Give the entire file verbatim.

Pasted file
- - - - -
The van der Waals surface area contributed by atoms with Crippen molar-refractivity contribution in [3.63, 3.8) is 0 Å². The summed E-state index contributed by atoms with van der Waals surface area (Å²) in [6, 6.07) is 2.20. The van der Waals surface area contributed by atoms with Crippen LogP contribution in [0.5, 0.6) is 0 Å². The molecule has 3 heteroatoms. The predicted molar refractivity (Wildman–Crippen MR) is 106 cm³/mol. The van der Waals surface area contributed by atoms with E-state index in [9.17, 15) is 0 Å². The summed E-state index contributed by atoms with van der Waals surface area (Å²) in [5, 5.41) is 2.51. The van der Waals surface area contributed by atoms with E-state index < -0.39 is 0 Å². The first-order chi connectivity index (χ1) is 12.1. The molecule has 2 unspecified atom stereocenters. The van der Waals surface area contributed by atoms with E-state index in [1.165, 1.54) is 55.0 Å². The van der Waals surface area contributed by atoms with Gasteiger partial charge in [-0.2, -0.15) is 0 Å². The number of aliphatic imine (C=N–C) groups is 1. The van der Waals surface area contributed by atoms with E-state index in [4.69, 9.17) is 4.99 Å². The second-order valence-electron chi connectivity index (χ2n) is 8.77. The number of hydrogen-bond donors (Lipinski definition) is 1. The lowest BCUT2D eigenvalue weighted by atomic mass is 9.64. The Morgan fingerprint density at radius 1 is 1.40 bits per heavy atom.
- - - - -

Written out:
The van der Waals surface area contributed by atoms with Crippen molar-refractivity contribution in [3.63, 3.8) is 0 Å². The summed E-state index contributed by atoms with van der Waals surface area (Å²) in [6, 6.07) is 2.20. The van der Waals surface area contributed by atoms with Crippen LogP contribution in [0.5, 0.6) is 0 Å². The molecule has 3 heteroatoms. The predicted molar refractivity (Wildman–Crippen MR) is 106 cm³/mol. The van der Waals surface area contributed by atoms with E-state index in [9.17, 15) is 0 Å². The summed E-state index contributed by atoms with van der Waals surface area (Å²) in [5, 5.41) is 2.51. The van der Waals surface area contributed by atoms with E-state index < -0.39 is 0 Å². The first-order chi connectivity index (χ1) is 12.1. The molecule has 2 unspecified atom stereocenters. The van der Waals surface area contributed by atoms with E-state index in [1.165, 1.54) is 55.0 Å². The van der Waals surface area contributed by atoms with Gasteiger partial charge in [-0.2, -0.15) is 0 Å². The number of aliphatic imine (C=N–C) groups is 1. The van der Waals surface area contributed by atoms with E-state index in [4.69, 9.17) is 4.99 Å². The second-order valence-electron chi connectivity index (χ2n) is 8.77. The number of hydrogen-bond donors (Lipinski definition) is 1. The lowest BCUT2D eigenvalue weighted by atomic mass is 9.64. The Morgan fingerprint density at radius 1 is 1.40 bits per heavy atom.